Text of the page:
• What did we gain from that reckless,unimaginative, simplistic and reductionist diplomatic approach that is so appealing to the right? We gained the worst attack on American soil.
    You do realize that 9/11 was already in motion before Bush/Cheney took office right?  So what you are saying is that it was Clinton/Gore who brought on this attack.  But i understand how you could come to this conclusion, if i didn’t know anything about military planning and operations i would use a simple timeline association as well.  It’s ok no need to feel bad about your mistake, not everybody the instestinal fortitude to do what it takes to gain such knowledge, after all somebody has to take all those liberal arts classes. Right?

    • Let me see if I get it. Should a man-made calamity (terrorist act) strike us at this moment, Obama should blame it on Bush? Right? How about three months from now? Still Bush, right? So, at what point should a sitting president take responsibility for actions that occur on his/her watch?

      The argument that 9/11 could or should be blamed on Clinton is ludicrous. Bush/Cheney dropped the ball in September 2001. They wish they could take it back. For them, the Bush/Cheney era started on September 12, 2001. As they say, failure is an orphan.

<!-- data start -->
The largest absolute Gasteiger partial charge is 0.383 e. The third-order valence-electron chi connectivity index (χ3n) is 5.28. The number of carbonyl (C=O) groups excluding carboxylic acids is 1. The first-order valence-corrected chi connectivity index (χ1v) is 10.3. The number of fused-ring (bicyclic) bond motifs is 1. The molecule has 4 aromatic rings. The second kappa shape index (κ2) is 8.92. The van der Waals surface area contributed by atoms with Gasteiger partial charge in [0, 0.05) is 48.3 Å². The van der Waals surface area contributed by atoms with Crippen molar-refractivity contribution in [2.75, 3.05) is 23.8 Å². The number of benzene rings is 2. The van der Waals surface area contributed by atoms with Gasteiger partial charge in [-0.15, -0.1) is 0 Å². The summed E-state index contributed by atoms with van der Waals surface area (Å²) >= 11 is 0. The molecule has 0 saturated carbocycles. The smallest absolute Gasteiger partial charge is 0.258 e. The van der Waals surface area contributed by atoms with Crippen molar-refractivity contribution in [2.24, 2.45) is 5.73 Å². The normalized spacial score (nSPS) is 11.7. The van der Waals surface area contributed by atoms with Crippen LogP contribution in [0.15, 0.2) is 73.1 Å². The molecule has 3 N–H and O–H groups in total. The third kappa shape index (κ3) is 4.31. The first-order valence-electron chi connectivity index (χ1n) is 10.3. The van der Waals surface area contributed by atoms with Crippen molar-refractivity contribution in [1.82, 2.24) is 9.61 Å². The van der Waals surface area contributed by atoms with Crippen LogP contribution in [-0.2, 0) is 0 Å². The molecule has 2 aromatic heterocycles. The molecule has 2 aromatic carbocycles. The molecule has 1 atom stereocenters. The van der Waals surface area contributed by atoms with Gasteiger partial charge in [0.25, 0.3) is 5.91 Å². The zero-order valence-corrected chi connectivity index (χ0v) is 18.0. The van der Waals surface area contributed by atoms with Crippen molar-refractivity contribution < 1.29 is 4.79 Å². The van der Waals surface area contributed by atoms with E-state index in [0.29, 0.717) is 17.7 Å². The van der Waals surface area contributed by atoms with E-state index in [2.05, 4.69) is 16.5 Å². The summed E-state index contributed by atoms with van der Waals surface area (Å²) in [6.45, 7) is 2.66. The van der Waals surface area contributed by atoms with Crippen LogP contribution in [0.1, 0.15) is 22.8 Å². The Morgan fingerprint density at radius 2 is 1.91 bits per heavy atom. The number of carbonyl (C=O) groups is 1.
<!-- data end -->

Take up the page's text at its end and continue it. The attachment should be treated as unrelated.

• “Make no mistake about it, this movement is above all a nationalistic one that doesn’t need outside interference. We should not try to claim paternity over this internal show of force by the Iranian people.”
    A full four sentences later:
    “If anything, Obama should be credited for that popular effervescence. A year ago, scenes like this would be inconceivable. A month ago, inimaginable… until Obama’s fatidic speech in Cairo. That was the game changer.”
    You don’t beleive yourself, hopefully no one else is foolish enough to listen to you either.

    • Heh … yeah, it was the Cairo speech that did it – not the opposition movement that has been building for decades in Iran and finally was spurred into protest by an obviously rigged election.

      I love lectures that are based on some fantasy which only exist between the ears of the lecturer, don’t you?